OMB: Secure systems or else
- By Diane Frank
- Mar 18, 2001
OMB Information and Regulatory Policy
Following through on a threat made a year ago under the Clinton administration, Office of Management and Budget officials says they will withhold money from agency systems' 2002 budgets that fail to meet the minimum security requirements laid out in last year's memo.
Agencies have until next month — when President Bush's detailed budget is released — to tighten their systems.
But until then, OMB has put on hold the funding requests for several new and existing systems in which agencies have yet to show they have included information security as integral to the system's architecture, said Glenn Schlarman, a security policy analyst at OMB's Office of Information and Regulatory Affairs.
OMB has used similar fiscal tactics successfully before to enforce policy, and agencies have known about the policy since February 2000. Schlarman said OMB is willing to use that powerful hammer to get agency administrators' attention.
"We want explicit documentation of the [system's security] as we go along," he said.
OMB would not specify which systems were at risk of delayed funding, and most agencies did not return calls or declined to comment on the status of their funding requests. Information technology officials at both the Commerce Department and NASA did say they weren't aware of any of their systems being delayed. But cutting funding to a system already under way poses "a big management problem," said David Nelson, deputy chief information officer at NASA.
"These systems don't turn off like a faucet; it's like turning a battleship, and this definitely is something you will do anything to avoid," he said.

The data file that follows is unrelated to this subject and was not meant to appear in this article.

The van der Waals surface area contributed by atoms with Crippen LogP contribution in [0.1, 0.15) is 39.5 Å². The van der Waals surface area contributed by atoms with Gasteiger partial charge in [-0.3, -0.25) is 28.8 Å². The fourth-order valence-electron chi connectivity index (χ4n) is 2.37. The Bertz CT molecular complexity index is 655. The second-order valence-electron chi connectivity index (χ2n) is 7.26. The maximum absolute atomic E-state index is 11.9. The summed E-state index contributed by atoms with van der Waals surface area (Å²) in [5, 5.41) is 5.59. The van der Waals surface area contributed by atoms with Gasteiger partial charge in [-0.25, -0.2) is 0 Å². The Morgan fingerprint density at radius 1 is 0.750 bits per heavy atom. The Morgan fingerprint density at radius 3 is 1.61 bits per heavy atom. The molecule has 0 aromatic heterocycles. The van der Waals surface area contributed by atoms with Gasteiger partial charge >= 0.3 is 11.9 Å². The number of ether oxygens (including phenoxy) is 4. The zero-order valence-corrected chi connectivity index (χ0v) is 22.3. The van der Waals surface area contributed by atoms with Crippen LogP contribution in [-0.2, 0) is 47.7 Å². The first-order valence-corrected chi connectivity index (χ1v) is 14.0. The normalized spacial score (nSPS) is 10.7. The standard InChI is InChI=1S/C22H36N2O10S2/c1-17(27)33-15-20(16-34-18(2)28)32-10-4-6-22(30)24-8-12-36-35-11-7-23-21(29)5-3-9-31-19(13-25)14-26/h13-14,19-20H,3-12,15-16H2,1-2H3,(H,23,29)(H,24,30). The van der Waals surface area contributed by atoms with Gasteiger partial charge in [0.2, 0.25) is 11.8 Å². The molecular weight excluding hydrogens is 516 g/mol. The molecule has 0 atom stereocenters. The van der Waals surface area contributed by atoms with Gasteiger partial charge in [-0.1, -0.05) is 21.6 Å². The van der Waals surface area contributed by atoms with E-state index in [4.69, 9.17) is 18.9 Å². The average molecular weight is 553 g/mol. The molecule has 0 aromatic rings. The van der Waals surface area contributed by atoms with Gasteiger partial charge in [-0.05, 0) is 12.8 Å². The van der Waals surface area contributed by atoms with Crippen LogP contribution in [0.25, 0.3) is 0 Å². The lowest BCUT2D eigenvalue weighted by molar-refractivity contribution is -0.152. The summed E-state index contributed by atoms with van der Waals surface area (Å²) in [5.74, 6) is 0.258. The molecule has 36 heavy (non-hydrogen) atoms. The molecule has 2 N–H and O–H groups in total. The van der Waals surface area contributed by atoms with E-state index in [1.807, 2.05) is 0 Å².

Although threatening a system's funding is not new at OMB, this is the first time that security has been a specific factor in the decision, which highlights the importance that OMB places on the issue, said John Spotila, an OIRA administrator under the Clinton administration.
OMB has advocated overall IT investment planning within federal government since 1996 when then-director Franklin Raines put out eight "rules" that agencies should follow. But many budget requests failed to incorporate those rules until the 2001 budget cycle, Spotila said. That's when OMB instituted funding cuts if the agency did not provide adequate plans in their system requests.
OMB developed the memo on security after successfully using its funding authority clout in 1999 and offered agencies help from OIRA staff and security experts from the National Institute of Standards and Technology. The fact that agency system budgets can still be cut under the Bush administration because of inadequate security plans shows the continuing commitment to plan first and spend later, said Spotila, now chief operating officer at federal contractor GTSI Corp.
"Just as in the '99 process, when we put proposals on hold because they were not properly thought out, OMB has done the same thing here and the president is backing them up," he said.
Many reports from the General Accounting Office call for agencies to think more about security in developing systems, and OMB's use of a key enforcement tool can only be good over the long run for government security, said Jean Boltz, a security analyst at GAO.